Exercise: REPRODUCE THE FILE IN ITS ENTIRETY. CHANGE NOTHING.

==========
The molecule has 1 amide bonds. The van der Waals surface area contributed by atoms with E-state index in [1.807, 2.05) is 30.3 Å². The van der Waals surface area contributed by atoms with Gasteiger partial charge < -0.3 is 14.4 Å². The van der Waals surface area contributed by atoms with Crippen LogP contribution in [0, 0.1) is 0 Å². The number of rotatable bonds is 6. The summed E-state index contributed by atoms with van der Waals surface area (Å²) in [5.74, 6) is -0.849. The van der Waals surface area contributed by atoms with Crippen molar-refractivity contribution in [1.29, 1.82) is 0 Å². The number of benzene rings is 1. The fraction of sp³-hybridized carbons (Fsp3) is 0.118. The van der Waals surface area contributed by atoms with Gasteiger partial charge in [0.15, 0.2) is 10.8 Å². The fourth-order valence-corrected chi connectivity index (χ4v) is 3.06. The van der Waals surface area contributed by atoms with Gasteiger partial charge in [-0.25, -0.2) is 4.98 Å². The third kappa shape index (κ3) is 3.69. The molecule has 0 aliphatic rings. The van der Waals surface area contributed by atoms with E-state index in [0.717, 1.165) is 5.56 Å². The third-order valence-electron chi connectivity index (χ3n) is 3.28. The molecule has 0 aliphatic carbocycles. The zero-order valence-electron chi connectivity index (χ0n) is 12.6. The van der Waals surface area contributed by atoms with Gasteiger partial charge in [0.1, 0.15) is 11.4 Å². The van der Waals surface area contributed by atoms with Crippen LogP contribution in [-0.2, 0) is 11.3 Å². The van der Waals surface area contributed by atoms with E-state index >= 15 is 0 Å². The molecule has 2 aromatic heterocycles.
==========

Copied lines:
The molecule has 1 amide bonds. The van der Waals surface area contributed by atoms with E-state index in [1.807, 2.05) is 30.3 Å². The van der Waals surface area contributed by atoms with Gasteiger partial charge < -0.3 is 14.4 Å². The van der Waals surface area contributed by atoms with Crippen LogP contribution in [0, 0.1) is 0 Å². The number of rotatable bonds is 6. The summed E-state index contributed by atoms with van der Waals surface area (Å²) in [5.74, 6) is -0.849. The van der Waals surface area contributed by atoms with Crippen molar-refractivity contribution in [1.29, 1.82) is 0 Å². The number of benzene rings is 1. The fraction of sp³-hybridized carbons (Fsp3) is 0.118. The van der Waals surface area contributed by atoms with Gasteiger partial charge in [0.15, 0.2) is 10.8 Å². The fourth-order valence-corrected chi connectivity index (χ4v) is 3.06. The van der Waals surface area contributed by atoms with Gasteiger partial charge in [-0.25, -0.2) is 4.98 Å². The third kappa shape index (κ3) is 3.69. The molecule has 0 aliphatic rings. The van der Waals surface area contributed by atoms with E-state index in [0.717, 1.165) is 5.56 Å². The third-order valence-electron chi connectivity index (χ3n) is 3.28. The molecule has 0 aliphatic carbocycles. The zero-order valence-electron chi connectivity index (χ0n) is 12.6. The van der Waals surface area contributed by atoms with Gasteiger partial charge in [0.1, 0.15) is 11.4 Å². The van der Waals surface area contributed by atoms with Crippen LogP contribution in [-0.2, 0) is 11.3 Å². The van der Waals surface area contributed by atoms with E-state index >= 15 is 0 Å². The molecule has 2 aromatic heterocycles.